All Stories, General Fiction, Historical

Piece of My Heart by Mitchell Toews

On a still fall day, I walk through the woods near the river. The sun is out and this makes the birch bark shine in white vertical swipes on a background of dun and green. The river is every shade of blue, capped with white horses beneath a sky of mare’s tails.

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All Stories, Fantasy, General Fiction, Historical, Horror, Humour, Short Fiction

Franky And Jesus by Hugh Cron (Warning – Very strong adult content with what some would find blasphemous references. Do not read if you are likely to be offended.)

For my sister Tracy – Happy birthday and I know that your mind will be elsewhere. Hope this cheers you up a wee tad.

Continue reading “Franky And Jesus by Hugh Cron (Warning – Very strong adult content with what some would find blasphemous references. Do not read if you are likely to be offended.)”
All Stories, General Fiction, Historical

An Historical Footnote by Michael Bloor

A while back, I was reading an account, by the poet and journalist James Fenton, of the fall of Saigon (aka Ho Chi Minh City) in 1975*. In the middle of the despairing mob outside the US Embassy, begging to be evacuated, as the last of the helicopters departed, Fenton came across one man simply shouting over again, ‘I’m a professor, I’m professor.’ Poor guy, he was well behind the times, we university professors get dumped on nowadays just like any other employee. The trick is to spot when the shit-shower is imminent.

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All Stories, Historical

 The Laird of Balwearie  by Michael Bloor

I was visiting Fraser, an old friend, in Fife. It was one of those fine, dry, crisp, cold days that you often find in Scotland in February and we took a walk out into the countryside. Fraser pointed out a ruined tower in the middle distance, Balwearie Tower. The name was familiar, like a fragment of an old song: ‘Balwearie Tower? The home of Michael Scott, the Mage?’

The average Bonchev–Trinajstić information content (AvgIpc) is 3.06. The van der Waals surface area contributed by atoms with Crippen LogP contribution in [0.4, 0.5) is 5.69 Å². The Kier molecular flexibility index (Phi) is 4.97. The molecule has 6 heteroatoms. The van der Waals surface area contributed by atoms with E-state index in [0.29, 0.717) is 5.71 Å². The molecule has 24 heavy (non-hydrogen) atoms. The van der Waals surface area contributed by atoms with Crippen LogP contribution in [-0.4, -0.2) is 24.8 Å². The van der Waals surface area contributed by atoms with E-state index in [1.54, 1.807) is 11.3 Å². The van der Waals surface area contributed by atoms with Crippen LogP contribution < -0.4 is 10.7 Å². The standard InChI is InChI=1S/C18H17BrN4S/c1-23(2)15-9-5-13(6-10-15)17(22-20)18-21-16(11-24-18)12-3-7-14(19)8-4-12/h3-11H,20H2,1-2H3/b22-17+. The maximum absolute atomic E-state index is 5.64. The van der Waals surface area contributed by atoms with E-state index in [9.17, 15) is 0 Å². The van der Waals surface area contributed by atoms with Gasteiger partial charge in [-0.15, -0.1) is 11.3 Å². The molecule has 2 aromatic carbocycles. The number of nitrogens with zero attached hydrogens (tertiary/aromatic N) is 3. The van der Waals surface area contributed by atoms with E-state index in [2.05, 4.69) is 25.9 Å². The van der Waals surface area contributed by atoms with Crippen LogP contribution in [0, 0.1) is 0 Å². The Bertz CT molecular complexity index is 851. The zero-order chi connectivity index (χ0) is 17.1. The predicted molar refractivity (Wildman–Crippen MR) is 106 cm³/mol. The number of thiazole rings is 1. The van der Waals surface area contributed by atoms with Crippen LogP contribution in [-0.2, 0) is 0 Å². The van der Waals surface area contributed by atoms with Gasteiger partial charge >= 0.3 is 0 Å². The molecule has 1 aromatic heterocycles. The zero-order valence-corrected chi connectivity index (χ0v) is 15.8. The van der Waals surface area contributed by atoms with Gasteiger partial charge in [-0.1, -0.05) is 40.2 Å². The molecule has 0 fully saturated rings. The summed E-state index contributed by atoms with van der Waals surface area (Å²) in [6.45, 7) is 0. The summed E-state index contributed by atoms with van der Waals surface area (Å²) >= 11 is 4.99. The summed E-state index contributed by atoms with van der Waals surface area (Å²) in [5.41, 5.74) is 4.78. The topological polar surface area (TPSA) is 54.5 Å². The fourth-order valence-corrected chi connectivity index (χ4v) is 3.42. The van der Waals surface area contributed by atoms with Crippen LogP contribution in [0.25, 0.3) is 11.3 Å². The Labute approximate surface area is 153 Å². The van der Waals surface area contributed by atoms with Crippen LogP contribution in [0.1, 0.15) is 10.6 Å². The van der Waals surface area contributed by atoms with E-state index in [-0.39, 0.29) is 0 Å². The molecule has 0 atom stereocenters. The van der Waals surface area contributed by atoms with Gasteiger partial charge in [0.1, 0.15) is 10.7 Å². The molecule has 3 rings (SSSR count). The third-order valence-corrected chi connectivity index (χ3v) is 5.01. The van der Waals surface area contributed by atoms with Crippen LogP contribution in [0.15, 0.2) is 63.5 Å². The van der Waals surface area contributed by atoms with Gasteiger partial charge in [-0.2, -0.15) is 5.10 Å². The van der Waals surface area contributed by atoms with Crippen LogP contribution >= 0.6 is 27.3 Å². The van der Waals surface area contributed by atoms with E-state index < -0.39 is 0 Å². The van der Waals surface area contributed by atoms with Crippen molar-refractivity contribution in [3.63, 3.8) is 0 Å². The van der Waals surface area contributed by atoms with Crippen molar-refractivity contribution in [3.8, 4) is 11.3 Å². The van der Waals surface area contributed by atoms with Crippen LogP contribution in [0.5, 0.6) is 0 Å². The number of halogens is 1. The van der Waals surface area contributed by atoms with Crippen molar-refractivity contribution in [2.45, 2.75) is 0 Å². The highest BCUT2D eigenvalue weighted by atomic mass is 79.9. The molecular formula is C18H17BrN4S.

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All Stories, Historical

The Hireling by Florianne Humphrey

I found him at a country fair. He sat apart from the other men, a distance only I noticed. Hearing the coin in my pocket, they turned when I approached. Money makes cocks of men. They tried hard to impress me with chest-bumping, fighting, and tidbitting. But this was the season for hiring, not mating.

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All Stories, General Fiction, Historical

The Broomstick Cowboy by Tom Sheehan

In the heart of Chicago’s new butchering center, in a ramshackle apartment in a ramshackle house, a truly destined cowboy was born to a hard-working Scots-born butcher and his wife. The year was 1864 and the Scotsman had just got a job with the newly formed Union Stock Yards. Ralston Condor was a meat cutter, one of many that came with the swelling herds in the yards. Eventually, after 7 years on the job, he’d come home at night and tell his wife and son all the stories he heard during the day, at work, at the tavern on the way home, from friends on the corner … all about the great herds of the west, the cowboys and drovers and ramrods and trail bosses and the Indians along the way as cattle headed for Chicago and the stockyards and the butcher plants. For all those years he longed for the open country again, like the land he had known on the moors of Scotland with Angus cattle, a distinguished and hardy breed.